Thursday 14 September 2023

What a dragonfly sees

This young Lesser Black-Backed Gull is probably the son of Pigeon Eater, who had chased all the other gulls away. He had found a sweetcorn husk. There wasn't much to eat on it but it made a good toy as it could be rolled around, something that young gulls find fascinating.

Several small birds, silhouetted against the sunlight, flew into the top of a hawthorn near Peter Pan. Looking at the picture afterwards I could see that it was a group of Blackcaps, which would have come to eat the ripe berries. This is a male.

A Robin in the bushes near the Henry Moore sculpture insected a spider's web to see if there was anything edible in it.

The female Little Owl at the Serpentine Gallery was dozing in the warm sunshine in her usual lime tree.

It's always feeding time for the ravenous Great Crested Grebe chicks on the Long Water.

The youngest chick on the Serpentine was with its mother under a boat.

A Cormorant caught a carp in the Long Water and tossed it in the air to turn it round.

There's a new young Mute Swan on the Round Pond. Its wings are already developed and it must have flown in from outside the park. It was with a female adult which may have been its mother.

The cygnet that walked to the pond from the main lake is still small and won't be flying for some time.

Belinda Davie got a good picture of the female Tufted Duck with a white face. It's definitely not a Scaup or any kind of hybrid.

There are still lots of Migrant Hawkers, especially between the Serpentine Gallery and the bridge, where I photographed this male perched on a reed stem.

Dragonflies have the sharpest eyes of any insect, with 28,000 to 30,000 ommatidia (cells that give the equivalent of pixels in a photograph) in each one. How sharp is that? This picture has the same resolution as a dragonfly's entire field of vision, 60,000 pixels -- I enlarged it for demonstration. So they're not all that sharp by the standards of a human or a bird.

This isn't a wonderful picture but it's the best I could get of a female Common Darter whizzing up and down to lay her eggs in water at Peter Pan.

The patch of green alkanet at the top of the steps by Temple Gate keeps coming back into flower. It's popular with Common Carder Bees.

Two more Common Carders on a phlomis in the Rose Garden.

Mauve Michaelmas daisies attracted plenty of Honeybees. A smaller bee, probably a Mining Bee, made a brief appearance. Michaelmas is 29 September, not for another 15 days -- I wonder if the flowers will still be blooming.

A Common Drone Fly, Eristalis tenax, browsed on ivy flowers at the back of the Lido.

The large frightening notices all around the lake about toxic blue-green algae have of course been taken down as workmen install the paraphernalia for the swimming event at the weekend. In their place is one modest notice at the Lido, as far away as possible from the event. If anything unfortunate happens the park administration can still say 'I told you so.'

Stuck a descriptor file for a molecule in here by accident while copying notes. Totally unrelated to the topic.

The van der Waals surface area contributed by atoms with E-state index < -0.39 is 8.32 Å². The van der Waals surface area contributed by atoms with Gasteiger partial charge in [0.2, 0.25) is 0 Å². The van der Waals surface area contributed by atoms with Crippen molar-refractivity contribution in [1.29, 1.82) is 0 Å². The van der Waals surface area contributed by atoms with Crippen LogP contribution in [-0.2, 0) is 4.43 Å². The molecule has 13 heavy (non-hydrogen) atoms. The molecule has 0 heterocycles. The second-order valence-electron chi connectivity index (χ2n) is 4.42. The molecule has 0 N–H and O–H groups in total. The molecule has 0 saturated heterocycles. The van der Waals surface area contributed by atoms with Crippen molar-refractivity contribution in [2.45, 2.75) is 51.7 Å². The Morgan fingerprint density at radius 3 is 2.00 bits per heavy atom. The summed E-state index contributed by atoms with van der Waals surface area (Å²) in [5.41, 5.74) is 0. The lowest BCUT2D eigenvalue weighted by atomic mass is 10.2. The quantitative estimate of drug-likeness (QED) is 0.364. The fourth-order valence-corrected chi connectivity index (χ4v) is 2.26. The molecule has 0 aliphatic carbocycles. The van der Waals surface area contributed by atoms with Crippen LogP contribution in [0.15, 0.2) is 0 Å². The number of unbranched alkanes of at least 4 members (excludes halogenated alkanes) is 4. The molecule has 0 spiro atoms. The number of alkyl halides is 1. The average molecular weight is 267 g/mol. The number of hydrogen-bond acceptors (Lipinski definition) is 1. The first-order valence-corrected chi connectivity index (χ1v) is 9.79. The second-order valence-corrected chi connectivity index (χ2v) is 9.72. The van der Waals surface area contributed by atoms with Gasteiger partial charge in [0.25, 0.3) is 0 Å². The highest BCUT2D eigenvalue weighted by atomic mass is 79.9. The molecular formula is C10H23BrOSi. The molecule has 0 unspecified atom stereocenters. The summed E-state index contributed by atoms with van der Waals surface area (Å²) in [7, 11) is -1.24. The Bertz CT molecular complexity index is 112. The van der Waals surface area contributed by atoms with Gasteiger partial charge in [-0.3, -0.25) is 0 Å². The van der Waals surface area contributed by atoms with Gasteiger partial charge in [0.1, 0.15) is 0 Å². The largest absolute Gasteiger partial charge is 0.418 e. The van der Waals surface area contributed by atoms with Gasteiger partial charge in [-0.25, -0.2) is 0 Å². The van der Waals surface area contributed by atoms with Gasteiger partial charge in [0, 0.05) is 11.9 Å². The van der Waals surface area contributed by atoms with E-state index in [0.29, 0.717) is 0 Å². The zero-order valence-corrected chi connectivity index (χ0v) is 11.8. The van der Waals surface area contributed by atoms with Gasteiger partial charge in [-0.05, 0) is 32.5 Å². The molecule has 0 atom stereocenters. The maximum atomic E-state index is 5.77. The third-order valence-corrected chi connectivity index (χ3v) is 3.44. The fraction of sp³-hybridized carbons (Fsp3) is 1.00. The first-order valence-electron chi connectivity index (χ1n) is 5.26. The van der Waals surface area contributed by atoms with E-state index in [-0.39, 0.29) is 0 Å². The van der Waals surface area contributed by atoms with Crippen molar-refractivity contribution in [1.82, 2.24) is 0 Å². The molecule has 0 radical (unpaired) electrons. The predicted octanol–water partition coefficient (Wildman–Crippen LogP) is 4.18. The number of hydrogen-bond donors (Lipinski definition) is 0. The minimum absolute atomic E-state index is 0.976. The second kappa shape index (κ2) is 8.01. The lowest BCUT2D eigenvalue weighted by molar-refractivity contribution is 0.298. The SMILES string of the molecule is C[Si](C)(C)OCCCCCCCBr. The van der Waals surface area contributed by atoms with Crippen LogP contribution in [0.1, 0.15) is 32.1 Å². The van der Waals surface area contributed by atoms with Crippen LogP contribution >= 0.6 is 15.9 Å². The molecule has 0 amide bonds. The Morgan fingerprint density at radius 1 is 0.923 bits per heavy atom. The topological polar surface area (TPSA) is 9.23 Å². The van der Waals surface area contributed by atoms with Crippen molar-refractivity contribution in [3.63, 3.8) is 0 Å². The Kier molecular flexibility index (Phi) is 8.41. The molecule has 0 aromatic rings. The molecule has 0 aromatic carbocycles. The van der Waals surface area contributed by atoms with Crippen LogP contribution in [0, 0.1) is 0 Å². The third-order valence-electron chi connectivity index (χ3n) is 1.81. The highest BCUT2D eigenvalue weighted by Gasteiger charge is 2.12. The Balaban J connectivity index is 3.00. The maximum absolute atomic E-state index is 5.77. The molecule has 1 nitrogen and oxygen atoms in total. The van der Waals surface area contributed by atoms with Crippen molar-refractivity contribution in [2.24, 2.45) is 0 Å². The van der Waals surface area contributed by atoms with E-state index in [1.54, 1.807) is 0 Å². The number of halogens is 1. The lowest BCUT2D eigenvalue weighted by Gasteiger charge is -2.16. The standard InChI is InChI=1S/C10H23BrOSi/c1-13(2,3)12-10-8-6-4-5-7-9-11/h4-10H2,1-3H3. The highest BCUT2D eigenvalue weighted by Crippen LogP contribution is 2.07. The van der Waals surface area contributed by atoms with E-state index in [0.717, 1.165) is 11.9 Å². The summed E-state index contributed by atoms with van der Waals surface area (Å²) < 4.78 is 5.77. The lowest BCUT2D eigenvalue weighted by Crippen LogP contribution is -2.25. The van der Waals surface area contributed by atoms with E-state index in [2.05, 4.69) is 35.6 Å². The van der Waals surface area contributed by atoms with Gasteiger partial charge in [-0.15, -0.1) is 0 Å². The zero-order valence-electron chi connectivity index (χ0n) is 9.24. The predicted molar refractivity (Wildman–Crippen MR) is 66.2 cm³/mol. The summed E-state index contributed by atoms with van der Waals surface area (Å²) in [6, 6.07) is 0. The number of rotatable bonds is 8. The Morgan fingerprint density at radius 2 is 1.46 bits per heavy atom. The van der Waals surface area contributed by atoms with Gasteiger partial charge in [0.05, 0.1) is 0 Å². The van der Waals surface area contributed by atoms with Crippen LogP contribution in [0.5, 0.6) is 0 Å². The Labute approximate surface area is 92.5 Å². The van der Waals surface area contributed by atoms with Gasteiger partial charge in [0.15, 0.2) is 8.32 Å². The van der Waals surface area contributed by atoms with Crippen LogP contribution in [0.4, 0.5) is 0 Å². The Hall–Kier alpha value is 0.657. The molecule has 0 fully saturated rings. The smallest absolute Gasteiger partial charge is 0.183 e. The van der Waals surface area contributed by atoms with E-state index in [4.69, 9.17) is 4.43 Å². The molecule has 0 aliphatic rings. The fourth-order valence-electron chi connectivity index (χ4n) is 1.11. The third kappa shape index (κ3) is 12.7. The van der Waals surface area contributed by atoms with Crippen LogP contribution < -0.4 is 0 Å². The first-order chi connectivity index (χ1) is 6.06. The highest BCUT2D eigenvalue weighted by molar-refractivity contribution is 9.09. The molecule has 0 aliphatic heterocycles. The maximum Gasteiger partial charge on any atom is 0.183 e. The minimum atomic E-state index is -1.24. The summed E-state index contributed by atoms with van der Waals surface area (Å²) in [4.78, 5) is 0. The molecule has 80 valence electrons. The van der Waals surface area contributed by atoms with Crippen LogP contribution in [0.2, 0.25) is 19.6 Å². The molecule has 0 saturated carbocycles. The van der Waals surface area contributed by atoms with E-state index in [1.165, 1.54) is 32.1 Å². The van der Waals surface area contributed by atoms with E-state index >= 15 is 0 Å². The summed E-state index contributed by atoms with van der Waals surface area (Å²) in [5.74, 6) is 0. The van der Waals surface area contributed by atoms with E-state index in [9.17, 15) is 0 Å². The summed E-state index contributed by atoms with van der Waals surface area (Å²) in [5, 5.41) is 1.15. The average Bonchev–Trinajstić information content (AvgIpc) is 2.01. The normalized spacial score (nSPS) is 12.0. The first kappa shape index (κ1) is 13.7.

1. The dragonfly stuff today is amazing. I did not even know that there were common darters in the park and the way you managed to show how a dragonfly sees is amazing!

    1. Thank you. Common Darters are quite common in the park, and you sometimes see the basking on the edge of the Italian Garden pools, though their season is pretty much over now. In recent years there have also been occasional Scarlet Darters, most spectacular with red wings.

    2. Scarlet Darters are my favourite dragonfly ever! I managed to get my camera within a few millimetres of its face so I got a pretty strange shot!

  2. Cormorants and other fish eating birds have some skills to toss their prey at an angle into the air and catch it head first for swallowing. Cool science on the Dragonfly POV.

    I don’t understand how the park has the front to warn the public of the dangerous waters and then to advertise them to join in on a swim in it!.. obviously just looking to make a buck and test the peoples stupidity. It’s all in good fun anyway! Until someone turns into radioactive man!

  3. Wonderfully creative and ingenious analysis of the dragonfly's vision! I suppose they will rely more on the ability to see in the ultraviolet range than on acuity, which a bird would?

    1. The colour in that picture, of course, is not what a dragonfly would experience. But the rather low resolution is, and that must be limiting. A dragonfly couldn't tell a bee-mimicking hoverfly from a real bee, while a bird can and does. But I don't know how that works out in practice. After all, dragonflies have been doing very well for hundreds of millions of years.

    2. Seem to recall that dragonflies have been around since the Carboniferous Period, which gives them a continuous existence of around 240 million years - they have certainly downsized from the Meganeuron, though 😮

    3. More than that, maybe more than 320 million years ago, if you count the Meganisoptera which were the first insects to have that design. The layout was so perfect that there was no need to change it.

  4. Love the shot of the adult and juvenile GCG's 😀

    1. Unusual that a chunk of plastic should provide such a pretty background.

    2. For sure: especially when we recall that monstrosity of 'art' known as the 'London Mastaba' ;)

  5. The Royal Parks aren't the greatest exponent of the King's English with their repeated treatment of "algae" as a singular noun, and printing "in The Serpentine" thus. Jim